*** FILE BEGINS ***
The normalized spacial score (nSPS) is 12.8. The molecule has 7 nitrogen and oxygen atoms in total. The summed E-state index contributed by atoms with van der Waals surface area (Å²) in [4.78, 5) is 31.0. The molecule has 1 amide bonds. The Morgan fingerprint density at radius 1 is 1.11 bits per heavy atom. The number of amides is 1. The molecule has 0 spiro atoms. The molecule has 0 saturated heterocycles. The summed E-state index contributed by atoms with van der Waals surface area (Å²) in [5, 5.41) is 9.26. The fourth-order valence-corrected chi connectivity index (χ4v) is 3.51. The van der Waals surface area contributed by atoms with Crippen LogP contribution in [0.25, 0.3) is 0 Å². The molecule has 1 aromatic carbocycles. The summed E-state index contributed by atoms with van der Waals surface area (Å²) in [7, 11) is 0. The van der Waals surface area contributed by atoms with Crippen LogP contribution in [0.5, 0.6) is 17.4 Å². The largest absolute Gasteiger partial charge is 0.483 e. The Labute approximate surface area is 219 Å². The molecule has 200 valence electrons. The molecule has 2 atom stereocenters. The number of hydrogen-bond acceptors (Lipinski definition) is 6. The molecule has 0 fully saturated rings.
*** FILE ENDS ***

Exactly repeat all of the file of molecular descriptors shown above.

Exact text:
The normalized spacial score (nSPS) is 12.8. The molecule has 7 nitrogen and oxygen atoms in total. The summed E-state index contributed by atoms with van der Waals surface area (Å²) in [4.78, 5) is 31.0. The molecule has 1 amide bonds. The Morgan fingerprint density at radius 1 is 1.11 bits per heavy atom. The number of amides is 1. The molecule has 0 spiro atoms. The molecule has 0 saturated heterocycles. The summed E-state index contributed by atoms with van der Waals surface area (Å²) in [5, 5.41) is 9.26. The fourth-order valence-corrected chi connectivity index (χ4v) is 3.51. The van der Waals surface area contributed by atoms with Crippen LogP contribution in [0.25, 0.3) is 0 Å². The molecule has 1 aromatic carbocycles. The summed E-state index contributed by atoms with van der Waals surface area (Å²) in [7, 11) is 0. The van der Waals surface area contributed by atoms with Crippen LogP contribution in [0.5, 0.6) is 17.4 Å². The largest absolute Gasteiger partial charge is 0.483 e. The Labute approximate surface area is 219 Å². The molecule has 200 valence electrons. The molecule has 2 atom stereocenters. The number of hydrogen-bond acceptors (Lipinski definition) is 6. The molecule has 0 fully saturated rings.